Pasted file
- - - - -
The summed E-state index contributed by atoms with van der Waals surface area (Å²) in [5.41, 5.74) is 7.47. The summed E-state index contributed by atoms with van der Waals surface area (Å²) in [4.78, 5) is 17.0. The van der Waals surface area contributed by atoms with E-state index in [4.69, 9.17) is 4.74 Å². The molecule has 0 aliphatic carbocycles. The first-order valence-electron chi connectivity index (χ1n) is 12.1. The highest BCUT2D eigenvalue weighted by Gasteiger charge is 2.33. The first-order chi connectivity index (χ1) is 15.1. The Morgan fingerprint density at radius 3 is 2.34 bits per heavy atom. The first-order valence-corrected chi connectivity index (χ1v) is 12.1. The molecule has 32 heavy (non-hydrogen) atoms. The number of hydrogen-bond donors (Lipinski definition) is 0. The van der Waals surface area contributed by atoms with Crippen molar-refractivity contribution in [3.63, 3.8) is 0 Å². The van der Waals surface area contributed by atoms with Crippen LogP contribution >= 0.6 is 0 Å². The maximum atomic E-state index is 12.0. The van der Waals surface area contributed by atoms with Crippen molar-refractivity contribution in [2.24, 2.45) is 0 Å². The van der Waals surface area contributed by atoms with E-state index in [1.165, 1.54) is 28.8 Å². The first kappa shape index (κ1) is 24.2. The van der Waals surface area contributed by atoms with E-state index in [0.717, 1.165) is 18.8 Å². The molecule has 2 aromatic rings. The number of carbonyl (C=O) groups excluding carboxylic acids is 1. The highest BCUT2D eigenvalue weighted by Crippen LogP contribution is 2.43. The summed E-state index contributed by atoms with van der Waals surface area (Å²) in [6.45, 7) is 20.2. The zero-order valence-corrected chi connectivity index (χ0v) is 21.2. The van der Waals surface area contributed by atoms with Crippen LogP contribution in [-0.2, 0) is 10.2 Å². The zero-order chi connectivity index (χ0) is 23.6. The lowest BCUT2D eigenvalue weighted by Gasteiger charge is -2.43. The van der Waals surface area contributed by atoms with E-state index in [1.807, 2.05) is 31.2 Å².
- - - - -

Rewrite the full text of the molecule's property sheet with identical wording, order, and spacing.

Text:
The summed E-state index contributed by atoms with van der Waals surface area (Å²) in [5.41, 5.74) is 7.47. The summed E-state index contributed by atoms with van der Waals surface area (Å²) in [4.78, 5) is 17.0. The van der Waals surface area contributed by atoms with E-state index in [4.69, 9.17) is 4.74 Å². The molecule has 0 aliphatic carbocycles. The first-order valence-electron chi connectivity index (χ1n) is 12.1. The highest BCUT2D eigenvalue weighted by Gasteiger charge is 2.33. The first-order chi connectivity index (χ1) is 15.1. The Morgan fingerprint density at radius 3 is 2.34 bits per heavy atom. The first-order valence-corrected chi connectivity index (χ1v) is 12.1. The molecule has 32 heavy (non-hydrogen) atoms. The number of hydrogen-bond donors (Lipinski definition) is 0. The van der Waals surface area contributed by atoms with Crippen molar-refractivity contribution in [3.63, 3.8) is 0 Å². The van der Waals surface area contributed by atoms with Crippen LogP contribution >= 0.6 is 0 Å². The maximum atomic E-state index is 12.0. The van der Waals surface area contributed by atoms with Crippen molar-refractivity contribution in [2.24, 2.45) is 0 Å². The van der Waals surface area contributed by atoms with E-state index in [1.165, 1.54) is 28.8 Å². The first kappa shape index (κ1) is 24.2. The van der Waals surface area contributed by atoms with E-state index in [0.717, 1.165) is 18.8 Å². The molecule has 2 aromatic rings. The number of carbonyl (C=O) groups excluding carboxylic acids is 1. The highest BCUT2D eigenvalue weighted by Crippen LogP contribution is 2.43. The summed E-state index contributed by atoms with van der Waals surface area (Å²) in [6.45, 7) is 20.2. The zero-order valence-corrected chi connectivity index (χ0v) is 21.2. The van der Waals surface area contributed by atoms with Crippen LogP contribution in [-0.2, 0) is 10.2 Å². The zero-order chi connectivity index (χ0) is 23.6. The lowest BCUT2D eigenvalue weighted by Gasteiger charge is -2.43. The van der Waals surface area contributed by atoms with E-state index in [1.807, 2.05) is 31.2 Å².